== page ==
statements: "Taxation is the root of all our evils
-taxation and other burdens upon business.
The government is busily engaged in preventing
business from reviving. Banking is subject to the
same harassment by the government as other bus-
iness . . . The government is the bull in the china
shop . . . Take off the hobble of government re-
straint . . . William Randolph Hearst."
Ho hum, 'tis but another illustration of the
extreme gullibility of the American reading public,
who build up the circulations of these tight-rope-
walking artists, and swallow their gaudy red-
-Walter Seifert.
At a Sacramento, Calif., bridge party six hus-
bands and wives drew each other for partners
at the three tables. The odds against spoiling a
party in this way are 720 to 1.
Tennessee is bounded by more states (8) than
any other. And hounded by more critics thah most.

We always thought there must be some use
for blondes - but it took a scientist to discover
it. Recent experiments at Massachusetts institute
of Technology show that a blonde hair is the best
material for a certain instrument which registers
atmospheric humidity.
The man has one great advantage over the
co-ed. He can let the phone ring and ring
without hurting his conscience or curiosity.
* * ,
A professor at the University of Wisconsin re-
cently told students that if they found profes-
sors susceptible to "apple polishing" they should
certainly try to "polish their apples." In the large
classes, however, the professor stated, this form
of flattery is impossible, and the student misses
much of what he wouldreceive in the way of closer
acquaintanceship with the professor and the
benefits derived therefrom,
Some people visit the zoo and monkey cage
and others with similar motives call on pro-
-Martin College Sentinel.
The college students out on the University of
Oregon campus were griped that the city council
of Eugene should take away liquor from them,
so they got busy and circulated a petition and
really got signers too, demanding that the coffee
and cokes be left to them, if all else be taken
away. Such spirit!
* * *
This evidence really cast some doubt upon
the value of education. Here are some extracts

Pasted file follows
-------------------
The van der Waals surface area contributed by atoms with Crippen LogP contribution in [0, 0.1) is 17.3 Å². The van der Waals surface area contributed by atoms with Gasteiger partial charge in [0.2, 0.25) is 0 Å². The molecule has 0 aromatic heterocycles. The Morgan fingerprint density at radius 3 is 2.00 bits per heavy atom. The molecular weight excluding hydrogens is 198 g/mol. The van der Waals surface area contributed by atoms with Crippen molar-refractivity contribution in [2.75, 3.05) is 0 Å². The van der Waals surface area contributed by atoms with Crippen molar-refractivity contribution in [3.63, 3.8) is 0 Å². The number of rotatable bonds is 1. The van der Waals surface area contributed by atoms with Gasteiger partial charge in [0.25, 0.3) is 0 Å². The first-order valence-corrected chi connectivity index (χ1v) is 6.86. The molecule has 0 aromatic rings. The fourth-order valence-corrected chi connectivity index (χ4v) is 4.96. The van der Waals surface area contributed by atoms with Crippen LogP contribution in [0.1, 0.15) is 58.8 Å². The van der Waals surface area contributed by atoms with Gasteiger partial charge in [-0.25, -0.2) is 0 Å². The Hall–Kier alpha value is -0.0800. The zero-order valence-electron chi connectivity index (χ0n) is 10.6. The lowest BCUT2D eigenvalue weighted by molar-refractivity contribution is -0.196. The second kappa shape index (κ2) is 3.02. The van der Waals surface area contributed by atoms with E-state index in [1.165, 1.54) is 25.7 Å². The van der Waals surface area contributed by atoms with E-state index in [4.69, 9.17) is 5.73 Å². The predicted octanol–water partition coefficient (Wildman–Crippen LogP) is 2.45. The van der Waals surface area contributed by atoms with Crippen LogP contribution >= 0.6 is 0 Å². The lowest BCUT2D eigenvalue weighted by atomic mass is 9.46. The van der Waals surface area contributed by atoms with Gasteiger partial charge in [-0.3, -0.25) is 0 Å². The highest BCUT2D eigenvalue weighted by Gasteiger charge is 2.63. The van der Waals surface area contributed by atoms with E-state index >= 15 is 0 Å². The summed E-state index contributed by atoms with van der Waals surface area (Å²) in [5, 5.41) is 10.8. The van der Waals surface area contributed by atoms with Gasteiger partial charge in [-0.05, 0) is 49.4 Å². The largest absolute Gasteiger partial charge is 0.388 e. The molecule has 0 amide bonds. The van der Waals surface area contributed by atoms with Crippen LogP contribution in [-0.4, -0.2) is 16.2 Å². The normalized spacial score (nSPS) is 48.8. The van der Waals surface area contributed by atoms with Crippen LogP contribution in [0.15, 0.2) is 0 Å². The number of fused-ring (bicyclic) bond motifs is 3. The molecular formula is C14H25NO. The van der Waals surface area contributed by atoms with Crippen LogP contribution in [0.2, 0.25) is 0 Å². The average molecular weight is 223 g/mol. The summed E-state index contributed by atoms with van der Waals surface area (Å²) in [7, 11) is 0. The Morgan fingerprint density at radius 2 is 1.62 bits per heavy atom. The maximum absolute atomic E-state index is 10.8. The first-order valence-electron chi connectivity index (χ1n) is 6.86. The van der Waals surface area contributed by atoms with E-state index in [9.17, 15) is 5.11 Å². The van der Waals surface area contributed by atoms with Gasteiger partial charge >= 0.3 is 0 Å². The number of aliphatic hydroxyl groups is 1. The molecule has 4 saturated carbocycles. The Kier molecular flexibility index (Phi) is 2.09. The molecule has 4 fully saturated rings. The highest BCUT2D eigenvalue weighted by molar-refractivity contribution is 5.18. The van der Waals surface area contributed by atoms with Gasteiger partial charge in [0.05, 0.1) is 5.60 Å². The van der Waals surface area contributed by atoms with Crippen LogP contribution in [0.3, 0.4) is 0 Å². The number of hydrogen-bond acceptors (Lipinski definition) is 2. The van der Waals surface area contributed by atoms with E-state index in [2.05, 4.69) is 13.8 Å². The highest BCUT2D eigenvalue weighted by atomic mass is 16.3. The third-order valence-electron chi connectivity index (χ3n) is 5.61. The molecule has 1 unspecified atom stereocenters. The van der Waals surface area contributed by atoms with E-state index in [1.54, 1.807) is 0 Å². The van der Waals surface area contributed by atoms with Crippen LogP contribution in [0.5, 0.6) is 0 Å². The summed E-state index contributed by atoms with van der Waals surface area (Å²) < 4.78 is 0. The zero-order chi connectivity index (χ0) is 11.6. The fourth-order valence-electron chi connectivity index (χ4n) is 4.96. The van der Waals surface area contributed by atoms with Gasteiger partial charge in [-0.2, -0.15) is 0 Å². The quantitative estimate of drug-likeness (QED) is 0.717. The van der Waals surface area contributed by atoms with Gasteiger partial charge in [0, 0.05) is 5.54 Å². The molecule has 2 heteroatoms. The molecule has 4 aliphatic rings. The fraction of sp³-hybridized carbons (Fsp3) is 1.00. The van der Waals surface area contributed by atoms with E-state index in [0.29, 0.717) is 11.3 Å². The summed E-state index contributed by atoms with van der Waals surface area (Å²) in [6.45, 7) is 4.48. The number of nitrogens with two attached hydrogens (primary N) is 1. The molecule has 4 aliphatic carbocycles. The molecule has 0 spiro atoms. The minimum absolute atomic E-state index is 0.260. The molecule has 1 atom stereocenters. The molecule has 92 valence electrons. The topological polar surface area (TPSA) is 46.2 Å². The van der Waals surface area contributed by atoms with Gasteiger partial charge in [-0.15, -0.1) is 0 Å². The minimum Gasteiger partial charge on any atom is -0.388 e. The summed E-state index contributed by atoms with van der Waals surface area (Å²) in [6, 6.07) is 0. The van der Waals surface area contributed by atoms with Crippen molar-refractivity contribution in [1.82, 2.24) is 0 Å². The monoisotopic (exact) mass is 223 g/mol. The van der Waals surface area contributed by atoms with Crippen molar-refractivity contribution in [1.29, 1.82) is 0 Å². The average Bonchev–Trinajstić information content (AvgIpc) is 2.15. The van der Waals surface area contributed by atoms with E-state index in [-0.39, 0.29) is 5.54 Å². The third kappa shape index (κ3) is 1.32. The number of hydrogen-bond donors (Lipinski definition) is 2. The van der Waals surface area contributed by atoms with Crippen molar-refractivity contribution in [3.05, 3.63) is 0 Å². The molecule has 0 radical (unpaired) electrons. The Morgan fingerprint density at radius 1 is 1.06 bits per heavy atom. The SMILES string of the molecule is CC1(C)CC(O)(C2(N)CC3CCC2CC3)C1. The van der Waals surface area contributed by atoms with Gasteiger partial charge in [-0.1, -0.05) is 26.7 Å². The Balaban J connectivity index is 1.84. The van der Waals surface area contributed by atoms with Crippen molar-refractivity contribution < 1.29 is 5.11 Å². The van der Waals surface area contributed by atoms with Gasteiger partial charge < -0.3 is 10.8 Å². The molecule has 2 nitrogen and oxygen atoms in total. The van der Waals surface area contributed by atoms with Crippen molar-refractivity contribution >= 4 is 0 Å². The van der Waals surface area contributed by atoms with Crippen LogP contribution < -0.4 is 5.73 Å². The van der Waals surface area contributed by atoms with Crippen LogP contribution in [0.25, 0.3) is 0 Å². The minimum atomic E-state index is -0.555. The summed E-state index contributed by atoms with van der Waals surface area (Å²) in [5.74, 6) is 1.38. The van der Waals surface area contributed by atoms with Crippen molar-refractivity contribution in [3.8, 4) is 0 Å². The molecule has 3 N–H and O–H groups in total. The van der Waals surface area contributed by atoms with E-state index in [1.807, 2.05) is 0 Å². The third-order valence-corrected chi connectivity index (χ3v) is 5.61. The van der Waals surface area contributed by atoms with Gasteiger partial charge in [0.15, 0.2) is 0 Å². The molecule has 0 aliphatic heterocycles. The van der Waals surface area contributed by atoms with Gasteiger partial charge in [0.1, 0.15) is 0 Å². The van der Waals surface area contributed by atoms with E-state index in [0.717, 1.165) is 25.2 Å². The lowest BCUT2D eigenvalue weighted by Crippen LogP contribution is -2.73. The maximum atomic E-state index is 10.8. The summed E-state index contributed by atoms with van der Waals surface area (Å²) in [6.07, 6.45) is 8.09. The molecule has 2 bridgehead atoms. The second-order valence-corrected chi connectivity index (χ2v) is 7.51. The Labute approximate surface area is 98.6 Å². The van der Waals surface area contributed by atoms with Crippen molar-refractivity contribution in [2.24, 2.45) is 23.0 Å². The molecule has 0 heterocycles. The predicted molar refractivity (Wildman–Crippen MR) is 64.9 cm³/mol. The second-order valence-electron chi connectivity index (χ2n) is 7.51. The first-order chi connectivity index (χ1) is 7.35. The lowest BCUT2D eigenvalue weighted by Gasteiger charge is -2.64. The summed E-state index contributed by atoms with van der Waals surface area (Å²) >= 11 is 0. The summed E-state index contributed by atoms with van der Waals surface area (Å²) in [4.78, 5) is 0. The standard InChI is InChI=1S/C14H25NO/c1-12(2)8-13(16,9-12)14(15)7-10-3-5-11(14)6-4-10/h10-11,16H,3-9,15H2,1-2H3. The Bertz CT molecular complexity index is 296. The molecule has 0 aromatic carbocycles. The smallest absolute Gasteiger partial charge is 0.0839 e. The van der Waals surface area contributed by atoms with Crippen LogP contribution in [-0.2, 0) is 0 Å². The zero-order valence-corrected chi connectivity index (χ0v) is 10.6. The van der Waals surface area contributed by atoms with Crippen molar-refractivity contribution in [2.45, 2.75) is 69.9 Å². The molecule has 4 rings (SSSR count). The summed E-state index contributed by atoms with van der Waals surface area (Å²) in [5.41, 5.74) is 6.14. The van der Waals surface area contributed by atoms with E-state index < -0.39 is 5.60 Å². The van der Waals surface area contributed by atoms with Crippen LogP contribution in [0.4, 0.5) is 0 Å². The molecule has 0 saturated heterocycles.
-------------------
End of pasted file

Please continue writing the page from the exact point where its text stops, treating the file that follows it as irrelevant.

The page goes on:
from exam returns at the University of Cali-
fornia. "The men were tossed and battered into
unconscientiousness." "Browning believes that
one moment of real love is worthy of a lifetime
of purity." "Romeo refused to fight because
he had just married Tybalt's cousin and it was
not natural for a man to pick a quarrel or
take up one after such circumstances."
As Others See It
Invalids In The Making
(From the University Daily Kansan)
YOU KNEW HIM in the classroom, on the cam-
pus - a pleasant fellow interested in his work
and those about him, but always a little worried,
a little haggard looking. He has left school, they
say, a physical wreck.
Three meals a day - most students get that,
but it is sleep that is fought back night after
night until one becomes accustomed to the lack
of it and accepts a dulled mind and body as a
normal feeling.
Health is valued too low by those who cannot
see beyond the present years. If the struggle for
an education results in the loss of health, it is not
worth the price, but there are students who manage
to keep both by carefully apportioning their time.

It Coists Hut
-'- I
(C for 3 or more insertions)
To -avail yourselves of the proVen
Results of Daily Classified Ads.


Call at the
Student Publications Building
420 Maynard Stret
or Phone 2-1214


Religious ActivitiesI

Play Producing In The Provinces
By KENNETH T. ROME will not care so much, when drama is growing
(Of the English Department) on their own soil, whether every play they see
is on its way to Broadway or has come from
SMY ACQUAINTANCE with Mr. Raymond Broadway. Drama will come to be enjoyed more for
Van Sickle's comedy, "Why Minnie Boggs," in its own sake and less for its reputation.
premiere presentation by Comedy Club this week, If there is any place where the venturing spirit